Friday, April 30, 2010


Probably my favorite pastime in Turkey was looking for items that were not "run-of-the-mill" tourist trinkets but were things used in the course of a day by "run-of-the-mill" Turks. I brought home lots of little goodies, one of which is the cane shown above.

I purchased it on one of my forays into the highways and byways - I think this time maybe it was in the interior of Turkey somewhere around Sile or Catalhoyuk. Why did I want a cane? Because I saw it, or one like it, being used by a man in the town and I had a Turkish speaking friend ask him where I could purchase one like it. What drew me to it was that first of all it was a very substantial cane, and although hand carved, it definitely wasn't a show-off cane. I might call it folk art - but I don't think it even fits that description. It is a functional cane with a bit of hand-carved decoration on it. I brought it back to the US when we came home and it has always had a place of honor next to my living room door where everyone can see it.

Does it have a use? Absolutely, though not because I am in need of it, yet. Our first use of it was to carry with us when we took our dog Bucky for a walk at night. We lived in a fairly safe neighborhood so I wasn't thinking of it as "protection" for myself but just to have in the event of meeting some stray dog and needing to break up a dog fight. That never happened, for which I was very grateful. The Southern California love affair with pit bulls hadn't started yet.

I gave it to my father to use as he got older. He had started falling down and absolutely refused to use a walker. He was living in an assisted living home and I thought perhaps he would like to show this cane off to the other residents and thus camouflage his need of using it to help his walking. He was such a prideful man that he would rather have fallen flat on his face than admit he used a cane. But at least it was there to serve the purpose if he ever relented. (He didn't).

Upon his death I brought it back to my house, where it has sat pretty much unused and unnoticed behind the door.

You all know that we live in a big senior complex that has lots of walking space. I admit that I think a lot about walking but have a hard time prying myself off the computer to do much about it. However, one thing I've noticed recently is that many of the women who walk in this area now carry a cane, umbrella, golf club or a big stick when they walk around. The only reason I can think of this new trend (which actually doesn't look very trendy in the way a Coach purse looks trendy) is that not too many weeks ago our apartment manager delivered a memo to each apartment that said something to the effect that in light of the dire unemployment figures and the economy in general, crime has risen and all residents are urged to keep their front door locked, their porch lights on all night, and to keep their eyes open even in the daylight when they are walking around our development.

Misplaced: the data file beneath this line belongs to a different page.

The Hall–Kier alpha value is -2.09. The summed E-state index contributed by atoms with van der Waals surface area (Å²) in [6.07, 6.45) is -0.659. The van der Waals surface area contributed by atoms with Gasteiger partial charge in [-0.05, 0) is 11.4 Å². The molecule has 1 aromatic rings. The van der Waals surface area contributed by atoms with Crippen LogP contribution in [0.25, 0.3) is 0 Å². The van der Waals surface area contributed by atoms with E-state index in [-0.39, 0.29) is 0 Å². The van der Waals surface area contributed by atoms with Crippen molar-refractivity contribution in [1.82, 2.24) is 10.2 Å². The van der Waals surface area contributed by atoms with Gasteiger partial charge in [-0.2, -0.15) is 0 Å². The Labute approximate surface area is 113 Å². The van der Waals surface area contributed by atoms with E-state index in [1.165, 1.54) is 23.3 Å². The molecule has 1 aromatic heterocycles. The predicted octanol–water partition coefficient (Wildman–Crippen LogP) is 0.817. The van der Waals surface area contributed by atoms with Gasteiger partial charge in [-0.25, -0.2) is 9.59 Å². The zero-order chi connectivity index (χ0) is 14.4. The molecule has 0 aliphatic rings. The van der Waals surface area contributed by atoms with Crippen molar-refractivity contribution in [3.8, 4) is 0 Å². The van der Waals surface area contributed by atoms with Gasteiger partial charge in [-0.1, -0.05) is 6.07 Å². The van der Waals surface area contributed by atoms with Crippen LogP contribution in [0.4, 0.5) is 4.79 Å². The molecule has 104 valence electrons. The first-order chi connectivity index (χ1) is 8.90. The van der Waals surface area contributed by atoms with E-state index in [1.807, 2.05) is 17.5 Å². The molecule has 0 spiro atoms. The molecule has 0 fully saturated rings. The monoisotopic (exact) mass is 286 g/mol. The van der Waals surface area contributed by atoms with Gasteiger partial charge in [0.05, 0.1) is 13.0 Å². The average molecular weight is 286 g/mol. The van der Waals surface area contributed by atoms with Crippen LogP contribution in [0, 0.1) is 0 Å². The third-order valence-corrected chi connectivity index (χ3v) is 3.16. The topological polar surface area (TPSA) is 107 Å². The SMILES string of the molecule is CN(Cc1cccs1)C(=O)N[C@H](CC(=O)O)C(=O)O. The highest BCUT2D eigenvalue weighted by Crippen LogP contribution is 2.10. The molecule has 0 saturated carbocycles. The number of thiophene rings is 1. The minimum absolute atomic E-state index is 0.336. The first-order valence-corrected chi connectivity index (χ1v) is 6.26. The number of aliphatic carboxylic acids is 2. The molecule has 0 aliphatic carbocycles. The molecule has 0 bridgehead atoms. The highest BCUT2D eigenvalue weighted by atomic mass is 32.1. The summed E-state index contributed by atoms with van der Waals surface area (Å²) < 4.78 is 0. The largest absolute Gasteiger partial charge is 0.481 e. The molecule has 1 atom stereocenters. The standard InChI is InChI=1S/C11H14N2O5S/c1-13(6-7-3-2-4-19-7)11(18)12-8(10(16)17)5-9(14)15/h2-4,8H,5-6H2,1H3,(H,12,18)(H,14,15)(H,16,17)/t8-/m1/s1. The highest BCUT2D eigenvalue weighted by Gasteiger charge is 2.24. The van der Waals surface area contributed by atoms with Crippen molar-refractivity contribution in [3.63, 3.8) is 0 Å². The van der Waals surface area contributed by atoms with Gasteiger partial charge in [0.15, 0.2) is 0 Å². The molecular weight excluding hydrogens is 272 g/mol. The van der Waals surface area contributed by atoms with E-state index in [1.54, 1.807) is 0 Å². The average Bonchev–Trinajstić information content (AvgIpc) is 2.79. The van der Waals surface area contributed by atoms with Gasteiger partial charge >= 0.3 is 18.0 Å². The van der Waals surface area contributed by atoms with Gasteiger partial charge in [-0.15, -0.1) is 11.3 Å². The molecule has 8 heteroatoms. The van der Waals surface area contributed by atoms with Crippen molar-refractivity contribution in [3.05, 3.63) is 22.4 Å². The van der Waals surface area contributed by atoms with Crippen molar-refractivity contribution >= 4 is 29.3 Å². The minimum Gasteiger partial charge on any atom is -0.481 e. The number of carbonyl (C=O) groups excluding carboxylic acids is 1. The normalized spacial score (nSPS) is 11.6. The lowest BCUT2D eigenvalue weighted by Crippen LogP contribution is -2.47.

About a year ago I decided I needed a can of pepper spray to keep on my key ring, "just in case." About a year earlier than that I had decided that while I have never been a fearful person as far as going out at night, that I would specifically stop going to shopping areas after dark.

So I have decided that if I ever work up a mindset that exercise will be fun and beneficial to me (the latter I already know, but the fun? Unlikely) - and maybe necessary, then I will have my club of choice ready to take with me. One whack with my Turkish cane would have the effect of being clubbed, believe me. It is a heavy, solid wood and it would make even a raging pit bull see stars. I hate to think this is what we have come to here in Southern California, although it is not only here that has problems like this. Jer has a golf club in his car if he cares to use it. And of course in the meantime the cane is still going to sit beside my front door; if anyone tries to force their way in we'll be ready for them.

But my ultimate goal is to use that thing myself if and when it becomes physically necessary. I think I'll have to shorten it a bit, but unlike my father, I'd be far more embarrassed about falling down than using my really lovely Turkish cane, even if it isn't all that sylish.

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